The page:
PRIME Minister Justin Trudeau and B.C. Premier John Horgan on Thursday announced an agreement that will significantly improve early learning and child care for children in the province. As part of this agreement, the federal government will invest $3.2 billion over the next five years to help improve regulated early learning and child care for children under six years of age in British Columbia.
Under this agreement, the governments of Canada and British Columbia will work together to improve access to quality, affordable, flexible, and inclusive early learning and child care programs and services. British Columbia and Canada agree on the goal of $10 a day child care, and will work together towards achieving an average parent fee of $10 per day for all regulated child care spaces for children under six by the end of the five-year agreement. By the end of 2022, British Columbians will see a 50 per cent reduction in average parent fees for children under the age of six in regulated child care.
This agreement will lead to the creation of 30,000 new regulated early learning and child care spaces for children under the age of six within five years, and 40,000 spaces within seven years. These spaces will be focused on community investments that are long-term and run by public and non-profit institutions.
The agreement will fund critical services and support early childhood educators, including through the development of a wage grid.
Trudeau said: “Too many parents across the country are struggling to find affordable, high-quality child care. This agreement with British Columbia is a big step forward in establishing Canada-wide child care that will make life more affordable for families, get women back into the workforce, and drive economic growth, while giving every child in Canada, no matter where they live, the chance to achieve their potential.”
Horgan said: “For years, many parents in B.C. struggled to find child care. When they could find it, costs were sometimes too much to bear. The progress we’ve already made to fund new spaces and save families money has been life-changing. We know what it takes to build a more accessible and affordable child care system in British Columbia because it’s happening right now. By working together to make $10-a-day child care a reality for families, we’re helping build a strong recovery for everyone.”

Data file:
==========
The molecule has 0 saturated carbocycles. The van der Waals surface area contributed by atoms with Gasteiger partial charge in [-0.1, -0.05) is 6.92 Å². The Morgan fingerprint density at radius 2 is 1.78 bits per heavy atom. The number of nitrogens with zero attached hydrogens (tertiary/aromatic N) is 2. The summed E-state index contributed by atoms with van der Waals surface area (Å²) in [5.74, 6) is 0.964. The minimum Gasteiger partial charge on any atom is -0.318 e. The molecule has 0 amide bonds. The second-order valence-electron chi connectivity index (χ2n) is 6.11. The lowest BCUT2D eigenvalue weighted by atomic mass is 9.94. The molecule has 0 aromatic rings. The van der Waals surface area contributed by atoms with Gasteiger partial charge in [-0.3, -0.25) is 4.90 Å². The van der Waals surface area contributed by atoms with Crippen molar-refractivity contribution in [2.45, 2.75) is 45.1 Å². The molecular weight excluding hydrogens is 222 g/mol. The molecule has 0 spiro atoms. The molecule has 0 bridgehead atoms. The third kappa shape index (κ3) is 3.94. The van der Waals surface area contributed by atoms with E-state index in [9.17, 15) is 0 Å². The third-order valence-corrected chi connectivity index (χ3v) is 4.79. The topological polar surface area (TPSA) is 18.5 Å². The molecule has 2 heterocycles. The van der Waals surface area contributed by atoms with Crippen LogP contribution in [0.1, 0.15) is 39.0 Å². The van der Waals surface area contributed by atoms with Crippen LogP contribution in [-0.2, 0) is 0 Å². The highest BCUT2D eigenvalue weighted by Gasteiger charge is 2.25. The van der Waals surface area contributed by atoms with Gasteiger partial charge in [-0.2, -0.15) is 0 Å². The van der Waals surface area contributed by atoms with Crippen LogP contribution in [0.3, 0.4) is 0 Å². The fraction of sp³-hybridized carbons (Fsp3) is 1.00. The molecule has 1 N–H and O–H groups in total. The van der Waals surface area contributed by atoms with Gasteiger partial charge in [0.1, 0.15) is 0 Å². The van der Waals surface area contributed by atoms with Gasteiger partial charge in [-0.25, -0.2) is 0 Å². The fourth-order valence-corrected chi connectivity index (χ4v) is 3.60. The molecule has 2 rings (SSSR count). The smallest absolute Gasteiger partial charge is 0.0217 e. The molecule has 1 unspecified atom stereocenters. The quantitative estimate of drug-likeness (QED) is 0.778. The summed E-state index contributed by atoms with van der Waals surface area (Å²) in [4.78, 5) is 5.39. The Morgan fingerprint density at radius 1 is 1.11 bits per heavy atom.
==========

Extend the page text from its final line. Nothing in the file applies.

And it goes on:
Chrystia Freeland, Deputy Prime Minister and Minister of Finance, said: “Ensuring all Canadians have access to high-quality and affordable early learning and child care is not just an economic issue, but also a feminist issue. Our government is working with the Government of British Columbia on putting in place the first pieces of an historic investment in early learning and child care that has been over 50 years in the making. It’s a national economic policy Canadians need now that will help our country reach its full potential, giving every child in Canada the best possible start in life, increasing women’s participation in the workforce, creating jobs, making life more affordable for young families, and driving growth and prosperity for all Canadians.”
* In addition to the federal contribution, the Province of British Columbia will invest more than $2.5 billion over the next three years in early learning and child care. This builds on $2 billion invested by the Province through Childcare BC since 2018.
* Budget 2021 provides new investments to build a high-quality, affordable, flexible, and inclusive early learning and child care system across Canada. These investments total up to $30 billion over the next five years, and combined with previous investments announced since 2015, $9.2 billion every year, permanently.
* Through previous investments in early learning and child care, the Government of Canada helped to create over 40,000 more affordable child care spaces across the country prior to the pandemic, including nearly 2,800 in British Columbia.
* In addition to these investments, the Government of Canada is directly supporting parents, no matter how they choose to care for their children, through the Canada Child Benefit (CCB).
* In May 2021, the government began providing additional temporary support for families with children under the age of six through the CCB young child supplement. This helps Canadian families who are struggling with a range of unpredictable expenses during the pandemic, including temporary child care arrangements.
* Investments in child care will benefit all Canadians. Studies show that for every dollar invested in early childhood education, the broader economy receives between $1.50 and $2.80 in return.